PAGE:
Page:The Kiss and its History.djvu/39

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Yet 'tis not lost; I'll give it back,
And that right blithely, too, I ween.

W. F. H.

There is a French anecdote of the present day about a student who took the liberty of kissing a young girl. She got very angry however, and called him an insolent puppy, whereupon he retorted with irrefutable logic: Pour Dieu! Mademoiselle ne vous fâchez pas, si ce baiser vous gêne, rendez-le-moi (For goodness' sake, don't be cross, young lady. If that kiss annoys you, give it back to me). It seems to have had a more amicable settlement in the case of a Danish couple who had resolved to break off their engagement: "It is best, I suppose, that we return each other's letters?" said he. "I think so too," replied she, "but shall we not at the same time give each other all our kisses back?" They did so, and thus agreed to renew their engagement.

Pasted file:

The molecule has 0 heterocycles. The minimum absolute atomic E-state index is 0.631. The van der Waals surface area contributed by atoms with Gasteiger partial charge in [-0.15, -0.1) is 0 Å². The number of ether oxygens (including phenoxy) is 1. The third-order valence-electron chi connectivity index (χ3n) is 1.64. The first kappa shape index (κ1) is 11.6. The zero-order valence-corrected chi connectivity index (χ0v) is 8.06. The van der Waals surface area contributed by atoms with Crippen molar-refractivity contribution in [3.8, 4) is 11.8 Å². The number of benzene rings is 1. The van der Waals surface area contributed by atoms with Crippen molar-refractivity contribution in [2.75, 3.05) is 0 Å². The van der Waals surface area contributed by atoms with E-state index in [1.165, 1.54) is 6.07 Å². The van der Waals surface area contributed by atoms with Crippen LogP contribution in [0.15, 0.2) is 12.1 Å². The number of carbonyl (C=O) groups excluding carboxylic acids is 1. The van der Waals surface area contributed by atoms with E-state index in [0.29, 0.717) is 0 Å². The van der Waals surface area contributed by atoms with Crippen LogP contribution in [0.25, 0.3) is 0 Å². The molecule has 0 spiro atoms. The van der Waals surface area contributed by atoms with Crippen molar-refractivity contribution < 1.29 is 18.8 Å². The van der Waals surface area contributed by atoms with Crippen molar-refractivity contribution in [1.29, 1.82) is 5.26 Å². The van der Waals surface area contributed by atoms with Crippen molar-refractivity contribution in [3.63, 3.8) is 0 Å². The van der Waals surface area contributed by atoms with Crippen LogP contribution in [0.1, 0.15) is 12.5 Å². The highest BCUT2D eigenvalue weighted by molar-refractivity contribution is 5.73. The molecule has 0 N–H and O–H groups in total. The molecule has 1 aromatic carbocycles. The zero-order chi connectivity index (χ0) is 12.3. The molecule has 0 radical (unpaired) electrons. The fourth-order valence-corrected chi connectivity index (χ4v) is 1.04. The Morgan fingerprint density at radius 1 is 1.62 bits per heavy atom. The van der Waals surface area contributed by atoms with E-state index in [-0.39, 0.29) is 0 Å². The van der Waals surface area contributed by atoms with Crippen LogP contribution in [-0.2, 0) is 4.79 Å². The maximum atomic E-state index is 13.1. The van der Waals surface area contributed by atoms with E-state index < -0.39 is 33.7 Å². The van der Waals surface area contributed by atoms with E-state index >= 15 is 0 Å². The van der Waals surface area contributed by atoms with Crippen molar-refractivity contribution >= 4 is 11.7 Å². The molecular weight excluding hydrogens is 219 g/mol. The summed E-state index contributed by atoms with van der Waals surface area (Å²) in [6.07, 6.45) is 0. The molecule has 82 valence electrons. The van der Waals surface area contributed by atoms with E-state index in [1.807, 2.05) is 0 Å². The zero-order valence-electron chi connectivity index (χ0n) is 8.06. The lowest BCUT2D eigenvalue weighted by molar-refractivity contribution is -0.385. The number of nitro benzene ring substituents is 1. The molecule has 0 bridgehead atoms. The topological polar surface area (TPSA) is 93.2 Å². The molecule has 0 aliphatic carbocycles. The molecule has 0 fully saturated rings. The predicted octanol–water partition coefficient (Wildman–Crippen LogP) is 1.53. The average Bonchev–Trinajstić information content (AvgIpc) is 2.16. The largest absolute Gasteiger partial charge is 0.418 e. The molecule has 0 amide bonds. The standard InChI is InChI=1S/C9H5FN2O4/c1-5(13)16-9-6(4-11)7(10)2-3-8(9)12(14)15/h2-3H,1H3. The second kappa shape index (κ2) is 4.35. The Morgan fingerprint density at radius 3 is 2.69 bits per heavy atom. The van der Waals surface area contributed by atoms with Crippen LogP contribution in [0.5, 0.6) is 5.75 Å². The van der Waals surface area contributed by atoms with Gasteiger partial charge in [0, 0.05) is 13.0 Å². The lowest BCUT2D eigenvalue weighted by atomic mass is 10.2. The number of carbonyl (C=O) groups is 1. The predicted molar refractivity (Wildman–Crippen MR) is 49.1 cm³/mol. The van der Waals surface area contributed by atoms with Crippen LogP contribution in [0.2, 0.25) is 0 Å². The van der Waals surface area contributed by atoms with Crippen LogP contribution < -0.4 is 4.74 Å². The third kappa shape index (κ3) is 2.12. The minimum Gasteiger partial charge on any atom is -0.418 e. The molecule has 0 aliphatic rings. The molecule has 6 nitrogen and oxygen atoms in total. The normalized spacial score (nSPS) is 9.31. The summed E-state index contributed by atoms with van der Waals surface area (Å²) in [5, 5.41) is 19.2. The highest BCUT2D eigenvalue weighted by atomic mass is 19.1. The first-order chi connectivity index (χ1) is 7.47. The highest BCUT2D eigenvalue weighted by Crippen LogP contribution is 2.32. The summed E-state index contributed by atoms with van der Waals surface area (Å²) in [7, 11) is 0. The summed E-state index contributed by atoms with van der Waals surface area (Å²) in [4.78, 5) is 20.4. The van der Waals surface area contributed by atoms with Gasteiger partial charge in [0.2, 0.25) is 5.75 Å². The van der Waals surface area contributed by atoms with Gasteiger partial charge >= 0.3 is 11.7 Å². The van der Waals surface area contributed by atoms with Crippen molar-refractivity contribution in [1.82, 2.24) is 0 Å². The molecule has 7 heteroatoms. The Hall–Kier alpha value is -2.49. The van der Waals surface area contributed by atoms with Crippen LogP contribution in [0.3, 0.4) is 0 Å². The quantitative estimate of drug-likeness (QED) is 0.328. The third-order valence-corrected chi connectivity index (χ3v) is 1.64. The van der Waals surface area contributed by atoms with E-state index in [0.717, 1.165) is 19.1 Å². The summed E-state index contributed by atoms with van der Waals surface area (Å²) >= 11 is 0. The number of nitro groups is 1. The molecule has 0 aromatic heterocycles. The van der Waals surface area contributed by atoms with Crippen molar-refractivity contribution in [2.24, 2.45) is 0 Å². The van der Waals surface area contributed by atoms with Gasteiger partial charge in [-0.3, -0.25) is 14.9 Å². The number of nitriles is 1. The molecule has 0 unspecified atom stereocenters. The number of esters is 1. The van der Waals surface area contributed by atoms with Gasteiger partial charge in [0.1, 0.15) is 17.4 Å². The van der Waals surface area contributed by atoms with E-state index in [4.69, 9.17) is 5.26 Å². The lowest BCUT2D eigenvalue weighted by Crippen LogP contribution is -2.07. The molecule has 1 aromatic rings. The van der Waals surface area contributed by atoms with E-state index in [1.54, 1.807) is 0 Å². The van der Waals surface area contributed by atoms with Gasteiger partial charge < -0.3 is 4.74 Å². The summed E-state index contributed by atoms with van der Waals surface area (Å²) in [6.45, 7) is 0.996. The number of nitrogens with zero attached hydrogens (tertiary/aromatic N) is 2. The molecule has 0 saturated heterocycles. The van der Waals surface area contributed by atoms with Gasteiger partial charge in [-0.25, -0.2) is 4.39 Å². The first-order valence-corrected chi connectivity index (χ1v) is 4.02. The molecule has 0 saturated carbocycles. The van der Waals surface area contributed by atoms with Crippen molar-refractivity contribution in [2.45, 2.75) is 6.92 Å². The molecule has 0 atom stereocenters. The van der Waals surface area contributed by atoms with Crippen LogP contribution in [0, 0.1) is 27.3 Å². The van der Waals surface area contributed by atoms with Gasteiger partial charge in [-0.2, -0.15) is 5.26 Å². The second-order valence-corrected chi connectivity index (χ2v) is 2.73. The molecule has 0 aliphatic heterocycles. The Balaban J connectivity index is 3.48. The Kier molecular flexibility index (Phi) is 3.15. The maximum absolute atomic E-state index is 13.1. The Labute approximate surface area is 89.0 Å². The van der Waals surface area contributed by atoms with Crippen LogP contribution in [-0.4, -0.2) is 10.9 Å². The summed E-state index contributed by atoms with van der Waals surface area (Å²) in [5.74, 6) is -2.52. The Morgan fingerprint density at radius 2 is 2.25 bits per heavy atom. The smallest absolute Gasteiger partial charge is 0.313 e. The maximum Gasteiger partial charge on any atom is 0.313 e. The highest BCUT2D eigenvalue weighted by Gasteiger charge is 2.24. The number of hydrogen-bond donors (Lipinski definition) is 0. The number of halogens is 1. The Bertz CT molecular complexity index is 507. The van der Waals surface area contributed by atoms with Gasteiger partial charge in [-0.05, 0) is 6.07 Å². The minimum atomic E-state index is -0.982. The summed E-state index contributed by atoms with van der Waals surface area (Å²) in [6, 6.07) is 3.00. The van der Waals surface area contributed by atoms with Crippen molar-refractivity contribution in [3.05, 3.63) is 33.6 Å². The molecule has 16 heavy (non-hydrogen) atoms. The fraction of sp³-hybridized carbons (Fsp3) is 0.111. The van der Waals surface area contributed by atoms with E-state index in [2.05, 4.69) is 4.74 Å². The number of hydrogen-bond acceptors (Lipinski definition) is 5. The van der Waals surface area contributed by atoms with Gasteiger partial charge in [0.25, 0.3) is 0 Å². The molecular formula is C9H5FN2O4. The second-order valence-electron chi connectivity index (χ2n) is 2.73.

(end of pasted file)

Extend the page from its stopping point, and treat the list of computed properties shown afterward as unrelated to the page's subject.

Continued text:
This little story shows us that a kiss is something which cannot be so easily lost, and I hope, not least for the sake of my book, that we shall concur in the Italian proverb which says: Bacio dato non e mai perduto (a kiss once given is never lost).